The film You Were Never Really Here left me pondering two principal questions. First: How many of the rolls of duct tape sold in hardware stores each year are purchased for the express purpose of binding and/or gagging people so that violence may be inflicted upon them? And second: How many of the ball-peen hammers sold are bought specifically in order to inflict such violence?
Duct tape and ball-peen hammers are the chosen methodology of “Joe,” the protagonist of the film. Joe is a combat veteran who now makes ends meet by rescuing girls from sex traffickers and doling out violent retribution. You’ve heard of hired guns? Joe is a hired hammer, and not the kind who does cabinetry.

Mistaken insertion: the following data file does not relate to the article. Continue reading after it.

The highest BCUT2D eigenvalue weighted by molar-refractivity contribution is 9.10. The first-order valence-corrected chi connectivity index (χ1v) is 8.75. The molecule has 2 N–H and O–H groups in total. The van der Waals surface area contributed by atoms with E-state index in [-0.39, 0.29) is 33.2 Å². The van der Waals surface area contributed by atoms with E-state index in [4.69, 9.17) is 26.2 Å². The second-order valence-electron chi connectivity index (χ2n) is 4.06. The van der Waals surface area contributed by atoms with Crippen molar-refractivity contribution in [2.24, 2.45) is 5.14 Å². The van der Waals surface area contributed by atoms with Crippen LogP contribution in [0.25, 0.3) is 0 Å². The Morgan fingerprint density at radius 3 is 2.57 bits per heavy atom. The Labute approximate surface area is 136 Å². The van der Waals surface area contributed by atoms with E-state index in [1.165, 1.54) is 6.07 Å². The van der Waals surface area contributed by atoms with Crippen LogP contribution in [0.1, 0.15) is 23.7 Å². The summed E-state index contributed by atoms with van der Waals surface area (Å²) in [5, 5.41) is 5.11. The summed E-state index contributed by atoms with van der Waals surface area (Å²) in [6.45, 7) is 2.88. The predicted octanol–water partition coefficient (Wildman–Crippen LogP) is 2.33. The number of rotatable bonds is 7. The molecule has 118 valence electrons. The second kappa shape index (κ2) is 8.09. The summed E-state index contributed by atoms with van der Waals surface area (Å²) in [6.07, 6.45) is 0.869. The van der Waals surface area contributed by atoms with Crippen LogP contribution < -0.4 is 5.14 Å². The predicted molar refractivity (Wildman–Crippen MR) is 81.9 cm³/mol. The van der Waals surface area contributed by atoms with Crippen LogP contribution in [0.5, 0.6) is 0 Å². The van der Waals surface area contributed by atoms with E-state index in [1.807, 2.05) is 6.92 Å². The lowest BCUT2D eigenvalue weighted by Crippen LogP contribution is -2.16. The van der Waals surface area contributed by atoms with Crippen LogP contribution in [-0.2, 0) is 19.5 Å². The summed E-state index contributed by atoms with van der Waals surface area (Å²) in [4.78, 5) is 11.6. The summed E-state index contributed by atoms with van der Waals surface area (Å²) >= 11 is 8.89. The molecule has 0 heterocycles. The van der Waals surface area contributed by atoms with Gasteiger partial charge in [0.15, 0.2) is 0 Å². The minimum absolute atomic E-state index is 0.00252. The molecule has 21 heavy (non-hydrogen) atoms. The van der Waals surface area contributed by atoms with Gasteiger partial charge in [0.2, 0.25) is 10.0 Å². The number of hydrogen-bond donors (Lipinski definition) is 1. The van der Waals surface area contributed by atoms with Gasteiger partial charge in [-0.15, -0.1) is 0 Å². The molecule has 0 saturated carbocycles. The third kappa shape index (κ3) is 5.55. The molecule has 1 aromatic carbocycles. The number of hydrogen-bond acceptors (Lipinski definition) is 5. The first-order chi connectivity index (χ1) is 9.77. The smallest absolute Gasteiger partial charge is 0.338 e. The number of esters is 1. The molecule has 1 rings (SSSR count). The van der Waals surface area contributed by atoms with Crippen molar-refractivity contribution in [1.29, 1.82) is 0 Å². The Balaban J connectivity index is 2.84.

You Were Never Really Here is adapted from a Jonathan Ames novella by the Scottish director Lynne Ramsay, and like her other work it is powerfully imagistic and nearly bereft of dialogue or a conventional plot. Joe, who lives with his mother in a rundown apartment in New York City, suffers from visions of his own childhood abuse and combat trauma, and frequently contemplates suicide, sometimes going so far as to semi-asphyxiate himself with a plastic bag. When we first meet him, he is finishing up one job. His next, which makes up the bulk of the film, involves an underage trafficking ring that eventually leads him to a conspiracy involving a state senator, crooked cops and federal agents, and the governor of New York.